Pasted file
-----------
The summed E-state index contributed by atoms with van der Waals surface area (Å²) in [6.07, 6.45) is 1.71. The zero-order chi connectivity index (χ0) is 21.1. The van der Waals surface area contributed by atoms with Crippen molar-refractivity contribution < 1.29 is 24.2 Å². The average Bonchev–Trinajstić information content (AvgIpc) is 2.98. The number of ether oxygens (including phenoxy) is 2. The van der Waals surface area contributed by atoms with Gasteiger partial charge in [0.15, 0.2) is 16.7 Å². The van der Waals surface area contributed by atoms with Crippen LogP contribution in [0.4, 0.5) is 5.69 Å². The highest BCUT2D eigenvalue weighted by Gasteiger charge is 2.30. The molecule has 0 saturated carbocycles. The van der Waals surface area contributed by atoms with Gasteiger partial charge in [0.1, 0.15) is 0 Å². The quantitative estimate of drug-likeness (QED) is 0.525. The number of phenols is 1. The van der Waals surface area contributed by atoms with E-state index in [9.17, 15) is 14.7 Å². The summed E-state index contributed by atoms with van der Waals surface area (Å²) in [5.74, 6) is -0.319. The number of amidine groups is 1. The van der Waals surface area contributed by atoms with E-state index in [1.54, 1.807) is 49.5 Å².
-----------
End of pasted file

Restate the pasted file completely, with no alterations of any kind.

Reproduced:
The summed E-state index contributed by atoms with van der Waals surface area (Å²) in [6.07, 6.45) is 1.71. The zero-order chi connectivity index (χ0) is 21.1. The van der Waals surface area contributed by atoms with Crippen molar-refractivity contribution < 1.29 is 24.2 Å². The average Bonchev–Trinajstić information content (AvgIpc) is 2.98. The number of ether oxygens (including phenoxy) is 2. The van der Waals surface area contributed by atoms with Gasteiger partial charge in [0.15, 0.2) is 16.7 Å². The van der Waals surface area contributed by atoms with Crippen LogP contribution in [0.4, 0.5) is 5.69 Å². The highest BCUT2D eigenvalue weighted by Gasteiger charge is 2.30. The molecule has 0 saturated carbocycles. The van der Waals surface area contributed by atoms with Gasteiger partial charge in [0.1, 0.15) is 0 Å². The quantitative estimate of drug-likeness (QED) is 0.525. The number of phenols is 1. The van der Waals surface area contributed by atoms with E-state index in [9.17, 15) is 14.7 Å². The summed E-state index contributed by atoms with van der Waals surface area (Å²) in [5.74, 6) is -0.319. The number of amidine groups is 1. The van der Waals surface area contributed by atoms with E-state index in [1.54, 1.807) is 49.5 Å².